March 12th, 2013
Faculty and students are warmly invited to a luncheon presentation, “Layers of Recognition: Haiti and the Atlantic World,” by Julia Gaffield, our third candidate for the Mellon Postdoctoral Fellowship in the Caribbean Age of Revolution. The talk will take place on Friday, March 15, 12:30-1:30 p.m., in Olin-Sang Room 207. Lunch will be served.
Julia Gaffield received her PhD in History from Duke in 2012, and will soon begin an appointment as assistant professor of history at Georgia State University. Her dissertation research made international headlines in 2010, when she unearthed in the British National Archives what is believed to be the first printed copy of Haiti’s 1804 Declaration of Independence. She was the organizer of last week’s conference on “The Haitian Declaration of Independence in an Atlantic Context,” held at the International Center for Jefferson Studies in Virginia, and has published widely, including articles in the William and Mary Quarterly and the Journal of Social History.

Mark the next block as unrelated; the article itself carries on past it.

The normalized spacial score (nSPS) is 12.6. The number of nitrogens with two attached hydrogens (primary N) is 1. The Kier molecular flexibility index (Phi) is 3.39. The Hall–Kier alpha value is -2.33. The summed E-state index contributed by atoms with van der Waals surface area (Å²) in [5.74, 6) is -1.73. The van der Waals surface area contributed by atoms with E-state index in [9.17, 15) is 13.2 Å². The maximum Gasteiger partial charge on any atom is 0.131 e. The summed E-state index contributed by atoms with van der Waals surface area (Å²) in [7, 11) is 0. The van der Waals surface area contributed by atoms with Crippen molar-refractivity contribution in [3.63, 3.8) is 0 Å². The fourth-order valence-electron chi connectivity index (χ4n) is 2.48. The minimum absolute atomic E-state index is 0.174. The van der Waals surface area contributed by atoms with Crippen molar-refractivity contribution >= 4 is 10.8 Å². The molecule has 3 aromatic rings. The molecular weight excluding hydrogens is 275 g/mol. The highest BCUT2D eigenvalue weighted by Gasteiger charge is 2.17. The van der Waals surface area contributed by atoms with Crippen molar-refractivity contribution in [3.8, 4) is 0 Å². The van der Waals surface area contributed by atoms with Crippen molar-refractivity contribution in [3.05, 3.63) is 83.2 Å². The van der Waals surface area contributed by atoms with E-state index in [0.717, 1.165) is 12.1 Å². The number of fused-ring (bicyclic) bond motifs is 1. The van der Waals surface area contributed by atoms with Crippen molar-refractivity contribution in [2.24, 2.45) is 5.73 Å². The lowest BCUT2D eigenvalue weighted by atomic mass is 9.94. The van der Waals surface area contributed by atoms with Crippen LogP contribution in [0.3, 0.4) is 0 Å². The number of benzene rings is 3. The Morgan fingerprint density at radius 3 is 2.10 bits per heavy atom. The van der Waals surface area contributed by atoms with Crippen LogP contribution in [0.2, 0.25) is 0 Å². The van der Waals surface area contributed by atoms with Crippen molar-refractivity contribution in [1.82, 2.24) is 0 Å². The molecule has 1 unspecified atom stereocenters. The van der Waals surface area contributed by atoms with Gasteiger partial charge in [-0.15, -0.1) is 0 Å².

This presentation is among the first of many events scheduled for 2013-2014 under the auspices of the Mellon Foundation Sawyer Seminar on the “The Age of Revolution: Rights, Representation, and the Global Imaginary,” under the direction of Professors Jane Kamensky and Sue Lanser. Mark your calendars now for our inaugural symposium on Friday, September 27, 2013, featuring distinguished Revolution-age scholars Lynn Hunt (French), Doris Garraway (Haitian), and Eliga Gould (American).